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Application of Temperature Modulated Optical Refractometry for the Characterization of the Crystallization Behavior of Palm Oil

Häupler, Michaela, Savitri, Ratna Ayu, Hutschenreuter, Valeska, Flöter, Eckhard
European journal of lipid science and technology 2018 v.120 no.5 pp. e1700511
crystallization, differential scanning calorimetry, heat transfer, lipids, melting, refractive index, surface area, temperature, thermal expansion, thermal properties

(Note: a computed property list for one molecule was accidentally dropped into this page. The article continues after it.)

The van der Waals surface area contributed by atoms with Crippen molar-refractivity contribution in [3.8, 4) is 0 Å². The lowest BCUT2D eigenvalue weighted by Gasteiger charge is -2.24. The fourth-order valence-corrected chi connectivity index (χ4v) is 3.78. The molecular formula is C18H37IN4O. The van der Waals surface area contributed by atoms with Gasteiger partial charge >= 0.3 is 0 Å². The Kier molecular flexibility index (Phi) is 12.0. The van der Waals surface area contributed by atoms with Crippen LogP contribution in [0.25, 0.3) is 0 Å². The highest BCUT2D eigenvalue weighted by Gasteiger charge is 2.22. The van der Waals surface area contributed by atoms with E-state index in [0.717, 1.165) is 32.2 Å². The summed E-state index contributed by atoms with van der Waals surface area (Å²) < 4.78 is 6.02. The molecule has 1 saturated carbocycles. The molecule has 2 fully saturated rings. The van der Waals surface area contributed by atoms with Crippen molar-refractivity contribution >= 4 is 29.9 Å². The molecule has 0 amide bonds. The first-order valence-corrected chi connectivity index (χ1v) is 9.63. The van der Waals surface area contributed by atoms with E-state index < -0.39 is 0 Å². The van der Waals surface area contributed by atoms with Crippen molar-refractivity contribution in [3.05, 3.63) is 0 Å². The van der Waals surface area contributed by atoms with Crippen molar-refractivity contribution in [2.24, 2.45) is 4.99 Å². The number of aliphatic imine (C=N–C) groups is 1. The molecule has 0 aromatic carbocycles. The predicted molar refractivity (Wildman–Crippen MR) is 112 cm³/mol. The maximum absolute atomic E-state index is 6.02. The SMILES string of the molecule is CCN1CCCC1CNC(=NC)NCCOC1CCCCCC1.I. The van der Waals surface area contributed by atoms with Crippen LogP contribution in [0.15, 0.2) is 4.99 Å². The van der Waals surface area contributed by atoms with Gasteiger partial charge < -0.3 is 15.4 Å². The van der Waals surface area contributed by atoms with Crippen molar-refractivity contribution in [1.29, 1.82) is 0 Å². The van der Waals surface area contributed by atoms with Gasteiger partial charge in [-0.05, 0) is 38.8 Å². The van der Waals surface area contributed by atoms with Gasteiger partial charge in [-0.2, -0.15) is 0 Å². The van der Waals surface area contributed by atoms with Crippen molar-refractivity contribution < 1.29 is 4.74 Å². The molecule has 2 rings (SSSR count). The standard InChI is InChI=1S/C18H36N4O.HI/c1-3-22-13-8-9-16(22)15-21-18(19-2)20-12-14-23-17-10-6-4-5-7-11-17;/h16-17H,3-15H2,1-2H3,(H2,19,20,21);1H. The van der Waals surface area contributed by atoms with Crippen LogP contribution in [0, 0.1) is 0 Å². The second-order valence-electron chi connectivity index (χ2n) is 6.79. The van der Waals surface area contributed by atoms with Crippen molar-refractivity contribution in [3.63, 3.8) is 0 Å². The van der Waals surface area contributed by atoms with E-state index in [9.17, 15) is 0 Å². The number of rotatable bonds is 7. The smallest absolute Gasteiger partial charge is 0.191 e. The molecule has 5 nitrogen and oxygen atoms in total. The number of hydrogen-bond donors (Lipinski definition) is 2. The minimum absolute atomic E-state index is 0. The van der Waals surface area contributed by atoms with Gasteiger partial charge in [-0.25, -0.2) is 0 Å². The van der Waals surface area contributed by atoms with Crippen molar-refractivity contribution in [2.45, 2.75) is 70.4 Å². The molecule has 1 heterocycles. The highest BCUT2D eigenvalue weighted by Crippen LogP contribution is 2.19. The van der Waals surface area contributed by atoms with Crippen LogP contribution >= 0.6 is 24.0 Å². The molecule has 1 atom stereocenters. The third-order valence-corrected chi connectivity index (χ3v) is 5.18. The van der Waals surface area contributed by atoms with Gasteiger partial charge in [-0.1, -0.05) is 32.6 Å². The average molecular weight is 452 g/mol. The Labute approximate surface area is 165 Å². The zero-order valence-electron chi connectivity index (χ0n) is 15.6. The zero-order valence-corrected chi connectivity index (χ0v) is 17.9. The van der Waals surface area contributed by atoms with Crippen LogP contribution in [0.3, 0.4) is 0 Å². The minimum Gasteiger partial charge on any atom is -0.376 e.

The phase behavior of fats is mainly determined using DSC. Here, the application of temperature modulated optical refractometry (TMOR) is examined to monitor the phase transitions of palm oil with different degrees of saturation. Studying the phase behavior by both methods revealed systematic differences. At identical scan rates, TMOR yielded up to 2 °C higher crystallization temperatures and identified consistently lower temperatures for melting phenomena. Because the prism serves as heating surface and defines the sample volume considered for the measurement a more direct heat transfer with TMOR is assumed. The sample depth above the prism relevant for the determination is only one micron. Hence, a direct heat transfer is ensured and thermal lag is practically eliminated causing the above‐mentioned differences. Because the TMOR signal is averaged over a defined prism surface area data for inhomogeneous samples can be generated. Although actual values for thermal expansion coefficients appear meaningless the combination of the TMOR signals allows to accurately determine the relevant phase transitions. The identification of different polymorphic forms and levels of solids in palm oil will be studied prospectively building on the promising results reported to identify if TMOR can become a valuable extension of the fat technologists' toolbox. Practical Applications: The new temperature modulated optical refractometry can extend the mainly used differential scanning calorimetry. It works highly accurate at small scan rates (<5 °C min⁻¹) in comparison to the DSC. The new method can provide a deeper insight into samples during heating and cooling due to additional temperature undulation as well as the possibility to perform quasi‐isothermal measurements. It is possible to investigate the crystallization and melting behavior of fats with the new temperature modulated optical refractometry (TMOR). An undulated temperature is applied and the time‐delayed answer of the refractive index is measured. Subsequently, the real and imaginary part of the thermal expansion coefficient α are calculated based on the refractive index of the sample and the occurring phase shift. A plot of the real and imaginary part against the temperature leads to peaks at the phase transition temperatures and a resulting thermogram for the sample.